Magazine article UNESCO Courier

The Mechanical Clock

Magazine article UNESCO Courier

The Mechanical Clock

Article excerpt

The Chinese did not invent the first clock of any kind, merely the first mechanical one. Water clocks had existed since Babylonian times, and the earliest Chinese got them indirectly from that earlier civilization of the Middle East.

The world's first mechanical clock was built by the Chinese Tantric Buddhist monk and mathematician Yixing (683-727). This was actually an astronomical instrument which served as a clock, rather than simply a clock. A contemporary text describes it:

"[It] was made in the image of the round heavens and on it were shown the lunar mansions in their order, the equator and the degrees of the heavenly circumference. Water, flowing into scoops, turned a wheel automatically, rotating it one compTete revolution in one day and night [24 hours]. Besides this, there were two rings fitted around the celestial sphere outside, having the sun and moon threaded on them, and these were made to move in circling orbit. ... And they made a wooden casing the surface of which represented the horizon, since the instrument was half sunk in it. It permitted the exact determinations of the time of dawns and dusks, full and new moons, tarrying and hurrying. Moreover, there were two wooden jacks standing on the horizon surface, having one a bell and the other a drum in front of it, the bell being struck automatically to indicate the hours, and the drum being beaten automatically to indicate the quarters. All these motions were brought about by machinery within the casing, each depending on wheels and shafts, hooks, pins and interlocking rods, stopping devices and locks checking mutually [i.e. the escapement]".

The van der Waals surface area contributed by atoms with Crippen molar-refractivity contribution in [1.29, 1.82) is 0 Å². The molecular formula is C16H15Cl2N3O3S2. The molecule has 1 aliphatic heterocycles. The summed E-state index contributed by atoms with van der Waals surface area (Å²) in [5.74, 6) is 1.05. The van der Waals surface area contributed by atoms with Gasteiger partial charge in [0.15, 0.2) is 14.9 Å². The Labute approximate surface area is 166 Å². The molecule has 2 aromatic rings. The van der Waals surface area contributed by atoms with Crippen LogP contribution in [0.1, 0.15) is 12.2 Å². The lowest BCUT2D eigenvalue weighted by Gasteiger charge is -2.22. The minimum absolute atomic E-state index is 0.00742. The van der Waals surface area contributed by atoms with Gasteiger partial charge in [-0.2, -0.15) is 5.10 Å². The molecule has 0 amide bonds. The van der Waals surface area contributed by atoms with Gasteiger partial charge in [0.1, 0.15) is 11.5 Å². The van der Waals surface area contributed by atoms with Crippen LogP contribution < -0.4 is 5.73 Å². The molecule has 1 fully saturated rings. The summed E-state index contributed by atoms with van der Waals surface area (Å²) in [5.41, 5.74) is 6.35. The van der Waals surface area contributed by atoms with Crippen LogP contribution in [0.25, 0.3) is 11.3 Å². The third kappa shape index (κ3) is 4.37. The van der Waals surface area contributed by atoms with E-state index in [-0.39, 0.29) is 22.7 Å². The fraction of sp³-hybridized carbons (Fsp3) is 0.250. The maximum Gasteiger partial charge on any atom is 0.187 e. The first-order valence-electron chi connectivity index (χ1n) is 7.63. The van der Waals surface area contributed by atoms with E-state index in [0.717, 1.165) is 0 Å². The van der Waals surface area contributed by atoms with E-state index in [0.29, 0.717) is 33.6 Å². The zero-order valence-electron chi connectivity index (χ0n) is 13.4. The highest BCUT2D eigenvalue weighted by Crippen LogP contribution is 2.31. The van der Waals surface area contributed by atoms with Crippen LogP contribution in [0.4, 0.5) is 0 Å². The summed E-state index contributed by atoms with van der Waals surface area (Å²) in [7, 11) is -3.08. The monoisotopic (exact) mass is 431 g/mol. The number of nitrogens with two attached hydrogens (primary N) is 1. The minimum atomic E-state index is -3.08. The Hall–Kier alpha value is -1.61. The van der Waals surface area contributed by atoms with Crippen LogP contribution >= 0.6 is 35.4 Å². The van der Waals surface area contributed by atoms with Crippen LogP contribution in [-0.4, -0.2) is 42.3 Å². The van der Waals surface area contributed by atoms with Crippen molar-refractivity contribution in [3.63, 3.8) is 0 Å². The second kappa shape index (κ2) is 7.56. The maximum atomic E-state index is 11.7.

Yixing's clock was, like water clocks, subject to the vicissitudes of the weather. In order to keep the water in them from freezing, torches generally burnt beside them. Therefore, in the next great clock of which we have accounts in China, mercury was substituted for water because of the freezing problem. This clock was built by Zhang Sixun in 976 AD. Zhang Sixun's clock was apparently much larger than Ylxing's. It was certainly far more complex. The dynastic history of the time describes it:

"... a tower of three storeys each over 3 metres in height, within which was concealed all the machinery. …

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